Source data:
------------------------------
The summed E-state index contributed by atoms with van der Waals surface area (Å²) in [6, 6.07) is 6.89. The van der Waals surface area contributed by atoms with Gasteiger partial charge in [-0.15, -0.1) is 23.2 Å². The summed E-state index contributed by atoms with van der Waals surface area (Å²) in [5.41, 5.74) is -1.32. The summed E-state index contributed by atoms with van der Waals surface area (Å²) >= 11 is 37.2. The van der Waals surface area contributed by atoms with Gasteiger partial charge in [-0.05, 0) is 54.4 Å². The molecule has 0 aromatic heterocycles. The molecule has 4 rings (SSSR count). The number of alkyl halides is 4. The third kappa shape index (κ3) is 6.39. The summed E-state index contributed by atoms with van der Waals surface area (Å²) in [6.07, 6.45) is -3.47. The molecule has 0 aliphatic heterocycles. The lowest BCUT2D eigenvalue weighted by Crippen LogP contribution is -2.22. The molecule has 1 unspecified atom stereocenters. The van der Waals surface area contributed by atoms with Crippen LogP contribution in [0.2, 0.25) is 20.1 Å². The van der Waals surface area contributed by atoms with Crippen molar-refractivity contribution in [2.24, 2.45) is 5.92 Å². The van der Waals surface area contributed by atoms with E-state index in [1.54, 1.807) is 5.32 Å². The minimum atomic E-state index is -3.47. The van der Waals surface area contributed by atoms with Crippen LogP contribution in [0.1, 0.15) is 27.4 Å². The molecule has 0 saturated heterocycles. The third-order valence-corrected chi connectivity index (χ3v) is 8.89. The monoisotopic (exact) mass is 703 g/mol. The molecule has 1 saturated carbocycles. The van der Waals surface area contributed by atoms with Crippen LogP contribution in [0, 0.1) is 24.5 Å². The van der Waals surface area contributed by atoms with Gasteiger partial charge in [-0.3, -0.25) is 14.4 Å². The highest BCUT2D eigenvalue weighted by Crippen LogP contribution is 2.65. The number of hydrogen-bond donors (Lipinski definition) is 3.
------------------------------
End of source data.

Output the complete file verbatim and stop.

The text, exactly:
The summed E-state index contributed by atoms with van der Waals surface area (Å²) in [6, 6.07) is 6.89. The van der Waals surface area contributed by atoms with Gasteiger partial charge in [-0.15, -0.1) is 23.2 Å². The summed E-state index contributed by atoms with van der Waals surface area (Å²) in [5.41, 5.74) is -1.32. The summed E-state index contributed by atoms with van der Waals surface area (Å²) >= 11 is 37.2. The van der Waals surface area contributed by atoms with Gasteiger partial charge in [-0.05, 0) is 54.4 Å². The molecule has 0 aromatic heterocycles. The molecule has 4 rings (SSSR count). The number of alkyl halides is 4. The third kappa shape index (κ3) is 6.39. The summed E-state index contributed by atoms with van der Waals surface area (Å²) in [6.07, 6.45) is -3.47. The molecule has 0 aliphatic heterocycles. The lowest BCUT2D eigenvalue weighted by Crippen LogP contribution is -2.22. The molecule has 1 unspecified atom stereocenters. The van der Waals surface area contributed by atoms with Crippen LogP contribution in [0.2, 0.25) is 20.1 Å². The van der Waals surface area contributed by atoms with Crippen molar-refractivity contribution in [2.24, 2.45) is 5.92 Å². The van der Waals surface area contributed by atoms with E-state index in [1.54, 1.807) is 5.32 Å². The minimum atomic E-state index is -3.47. The van der Waals surface area contributed by atoms with Crippen LogP contribution in [0.1, 0.15) is 27.4 Å². The molecule has 0 saturated heterocycles. The third-order valence-corrected chi connectivity index (χ3v) is 8.89. The monoisotopic (exact) mass is 703 g/mol. The molecule has 1 saturated carbocycles. The van der Waals surface area contributed by atoms with Crippen LogP contribution in [0, 0.1) is 24.5 Å². The van der Waals surface area contributed by atoms with Gasteiger partial charge in [-0.3, -0.25) is 14.4 Å². The highest BCUT2D eigenvalue weighted by Crippen LogP contribution is 2.65. The number of hydrogen-bond donors (Lipinski definition) is 3.